The Need for Global Adoption of International Financial Reporting Standards: Post-Enron Consequences and the Restoration of Confidence to Capital Markets Following the 2008 Financial and Stock Market Crises

The Need for Global Adoption of International Financial Reporting Standards: Post-Enron Consequences and the Restoration of Confidence to Capital Markets Following the 2008 Financial and Stock Market Crises

Copyright: © 2017 |Pages: 10
DOI: 10.4018/978-1-5225-1900-3.ch001
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Many questions have been raised as to whether financial accounting has become more conservative. The value relevance and qualitative characteristics of accounting information have become topics of particular relevance given the role they have assumed in influencing the value judgment of investors in deciding whether or not to invest in a certain market. Given the quality of accounting information – which has resulted in misleading and inaccurate information, it became evident, particularly following Enron's collapse, to adopt improved, enhanced, better quality standards: namely, International Financial Reporting Standards. This chapter considers the background culminating in the adoption of IFRS – as well as the need for the adoption of IFRS. It also highlights why the value relevance of accounting information is also of vital significance in certain emerging economies and why the successful implementation of IFRS in these jurisdictions may be crucial in restoring investor confidence – particularly in the aftermath of stock market crashes in these economies.
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Post Enron consequences such as the introduction of various legislation – most notable of which is the Sarbanes Oxley Act, as well as the need for embracing International Financial Reporting Standards (IFRS), have certainly had immense impact, not only within the United States, but also globally.

Part of the problems attributed to Enron's collapse is considered to have originated from the use of off balance sheet instruments. One consequence of the global adoption and implementation of IFRS will be the operation of larger balance sheets since a lot of financial instruments which had not previously been accounted for on the face of the balance sheet, will now be brought under the scope of the balance sheet.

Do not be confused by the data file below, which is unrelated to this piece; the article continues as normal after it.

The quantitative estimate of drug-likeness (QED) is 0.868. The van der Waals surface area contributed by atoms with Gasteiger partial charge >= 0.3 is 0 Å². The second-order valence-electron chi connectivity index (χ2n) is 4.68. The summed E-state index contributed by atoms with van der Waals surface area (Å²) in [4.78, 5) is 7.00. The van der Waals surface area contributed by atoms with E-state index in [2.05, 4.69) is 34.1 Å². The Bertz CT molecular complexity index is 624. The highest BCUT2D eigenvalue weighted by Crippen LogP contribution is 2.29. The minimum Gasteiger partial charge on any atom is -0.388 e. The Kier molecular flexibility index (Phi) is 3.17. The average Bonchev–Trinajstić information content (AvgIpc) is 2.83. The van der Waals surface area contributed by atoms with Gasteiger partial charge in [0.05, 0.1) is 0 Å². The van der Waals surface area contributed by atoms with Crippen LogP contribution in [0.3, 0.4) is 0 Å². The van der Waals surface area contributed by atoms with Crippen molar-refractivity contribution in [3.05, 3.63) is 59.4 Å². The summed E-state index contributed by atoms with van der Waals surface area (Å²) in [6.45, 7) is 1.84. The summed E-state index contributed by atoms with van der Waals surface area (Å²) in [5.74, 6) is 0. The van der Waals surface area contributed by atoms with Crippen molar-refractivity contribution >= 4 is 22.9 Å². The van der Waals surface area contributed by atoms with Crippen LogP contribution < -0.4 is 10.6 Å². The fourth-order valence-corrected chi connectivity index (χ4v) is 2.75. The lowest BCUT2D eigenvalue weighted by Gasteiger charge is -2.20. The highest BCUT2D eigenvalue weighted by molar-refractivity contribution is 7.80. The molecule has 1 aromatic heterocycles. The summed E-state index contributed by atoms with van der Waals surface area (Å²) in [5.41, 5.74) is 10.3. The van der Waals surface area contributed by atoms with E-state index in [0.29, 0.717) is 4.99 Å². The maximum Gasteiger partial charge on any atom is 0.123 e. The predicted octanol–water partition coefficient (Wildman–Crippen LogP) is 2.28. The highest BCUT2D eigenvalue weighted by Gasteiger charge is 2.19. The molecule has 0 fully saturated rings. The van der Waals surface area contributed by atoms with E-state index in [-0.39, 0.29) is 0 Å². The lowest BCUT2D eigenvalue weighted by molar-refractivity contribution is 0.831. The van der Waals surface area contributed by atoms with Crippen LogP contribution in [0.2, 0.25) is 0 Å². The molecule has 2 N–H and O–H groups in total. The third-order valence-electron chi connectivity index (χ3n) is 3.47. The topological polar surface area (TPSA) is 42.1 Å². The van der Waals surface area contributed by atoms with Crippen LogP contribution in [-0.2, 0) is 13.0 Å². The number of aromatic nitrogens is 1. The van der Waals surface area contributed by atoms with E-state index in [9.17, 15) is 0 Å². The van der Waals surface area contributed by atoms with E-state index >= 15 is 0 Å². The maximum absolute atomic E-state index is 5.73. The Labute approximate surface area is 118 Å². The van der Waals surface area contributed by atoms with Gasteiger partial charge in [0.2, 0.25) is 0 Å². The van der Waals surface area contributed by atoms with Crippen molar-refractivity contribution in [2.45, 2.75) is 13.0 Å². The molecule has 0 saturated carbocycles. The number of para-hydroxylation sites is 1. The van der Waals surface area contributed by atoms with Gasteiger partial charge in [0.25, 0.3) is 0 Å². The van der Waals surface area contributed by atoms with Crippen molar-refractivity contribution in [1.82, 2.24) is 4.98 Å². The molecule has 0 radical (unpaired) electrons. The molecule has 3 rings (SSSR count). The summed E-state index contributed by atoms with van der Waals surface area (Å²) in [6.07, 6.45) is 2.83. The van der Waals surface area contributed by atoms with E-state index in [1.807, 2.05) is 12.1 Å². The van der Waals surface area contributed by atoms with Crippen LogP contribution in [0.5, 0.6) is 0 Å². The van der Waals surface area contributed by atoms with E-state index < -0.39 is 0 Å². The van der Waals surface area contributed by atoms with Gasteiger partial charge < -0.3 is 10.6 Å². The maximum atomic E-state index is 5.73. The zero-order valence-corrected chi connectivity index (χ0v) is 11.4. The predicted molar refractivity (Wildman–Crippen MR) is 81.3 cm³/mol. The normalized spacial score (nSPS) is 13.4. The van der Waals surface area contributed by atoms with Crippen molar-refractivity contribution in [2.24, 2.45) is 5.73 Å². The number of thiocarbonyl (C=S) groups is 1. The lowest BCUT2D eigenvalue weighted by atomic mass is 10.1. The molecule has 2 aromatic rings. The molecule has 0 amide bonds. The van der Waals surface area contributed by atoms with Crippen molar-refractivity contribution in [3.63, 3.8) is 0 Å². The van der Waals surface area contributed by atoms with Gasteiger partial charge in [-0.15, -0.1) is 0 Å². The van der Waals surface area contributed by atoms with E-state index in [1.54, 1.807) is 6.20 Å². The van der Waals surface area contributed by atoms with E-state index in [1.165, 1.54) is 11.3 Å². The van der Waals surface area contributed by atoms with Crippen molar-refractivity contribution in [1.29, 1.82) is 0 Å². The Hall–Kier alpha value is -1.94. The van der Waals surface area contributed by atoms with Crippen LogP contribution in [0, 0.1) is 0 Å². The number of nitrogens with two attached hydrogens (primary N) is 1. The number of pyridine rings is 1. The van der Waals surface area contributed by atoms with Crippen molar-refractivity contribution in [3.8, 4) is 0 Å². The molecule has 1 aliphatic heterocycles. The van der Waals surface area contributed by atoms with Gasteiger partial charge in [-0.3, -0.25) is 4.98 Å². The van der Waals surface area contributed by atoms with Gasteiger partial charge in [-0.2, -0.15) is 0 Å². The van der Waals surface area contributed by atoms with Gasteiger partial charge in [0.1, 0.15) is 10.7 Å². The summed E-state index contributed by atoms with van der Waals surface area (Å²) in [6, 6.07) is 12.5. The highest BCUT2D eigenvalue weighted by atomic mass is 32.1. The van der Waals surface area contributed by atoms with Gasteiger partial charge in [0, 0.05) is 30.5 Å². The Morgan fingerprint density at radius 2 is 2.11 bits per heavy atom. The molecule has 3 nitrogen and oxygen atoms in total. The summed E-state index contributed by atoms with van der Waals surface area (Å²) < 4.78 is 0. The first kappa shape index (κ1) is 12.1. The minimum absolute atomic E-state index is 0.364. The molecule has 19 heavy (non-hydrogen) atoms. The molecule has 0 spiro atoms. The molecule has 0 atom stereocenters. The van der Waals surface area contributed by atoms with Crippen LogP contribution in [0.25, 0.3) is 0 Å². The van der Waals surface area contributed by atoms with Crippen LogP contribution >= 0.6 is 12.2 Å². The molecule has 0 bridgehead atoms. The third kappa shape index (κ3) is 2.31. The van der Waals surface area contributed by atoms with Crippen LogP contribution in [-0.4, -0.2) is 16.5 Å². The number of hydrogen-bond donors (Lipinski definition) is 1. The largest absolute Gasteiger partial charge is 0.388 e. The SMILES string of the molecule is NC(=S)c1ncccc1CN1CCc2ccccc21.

IAS 32 and IAS 39 address off-balance sheet instruments. Off balance sheet instruments created problems in the Parmalat and Enron cases as they were not reflected in the balance sheet – even though sizes could have been as large as two to three times global GDP. The standards bring the financial instruments under the balance sheet. One of the biggest challenges facing the IASB constitutes reconciling IAS 32 and 39 globally – with the US in particular. Other debates relating to IAS 32 and 39 include the distinction between debt and equity as this distinction does not exist in the markets. Bond converts to equity under certain circumstances and vice versa. Under IAS 32 what you could call equity may not be permitted under banking regulation.

There are currently four standards in issue by the International Accounting Standards Board (IASB),which relate to financial instruments. These are: IAS 321 financial instruments: presentation; IAS 39 financial instruments: recognition and measurement; IFRS 7 financial instruments: disclosures, and IFRS 9 financial instruments.

As well as being a replacement for IAS 39, IFRS 9 will not be mandatory until 2015 (although early application is permitted).”2

IAS 32 deals with all types of financial instruments, both recognized and unrecognized and should be applied to contracts to buy or sell a non-financial item that can be settled net

  • In cash,

  • By another financial instrument, or

  • By exchanging financial instruments, as if the contracts were financial instruments (with the exception of contracts for the purpose of the receipt or delivery of a non-financial item, in accordance with the entity's expected purchase, sale, or usage requirements).

The presentation requirements for IAS 32 apply to the classification of financial instruments into:

  • Financial assets;

  • Financial liabilities; or

  • Equity instruments.

and income should be classified into:

  • Related interest;

  • Dividends; and

  • Losses and gains.3

The International Financial Reporting Standards (IFRS) refers to a series of accounting pronouncements published by the IASB to help preparers of financial statements, throughout the world to produce and present high quality, transparent, and comparable financial information. (Impey, n. d.).

Globalization is an inevitable process and high quality standards are crucial to securing and restoring the trust reposed by investors in financial and non-financial information (also playing a crucial role in contributing to a country's economic growth and development.

IFRS 1 deals with the First Time Adoption of IFRS

The objective of this International Financial Reporting Standard (IFRS) is to ensure that an entity's first IFRS financial statements and its interim financial reports for part of the period covered by those financial statements contain high-quality information that is

  • Transparent for users and comparable over all periods presented.

  • Provides a suitable starting point for accounting under IFRS.

  • Can be generated at a cost that does not exceed the benefits to users.

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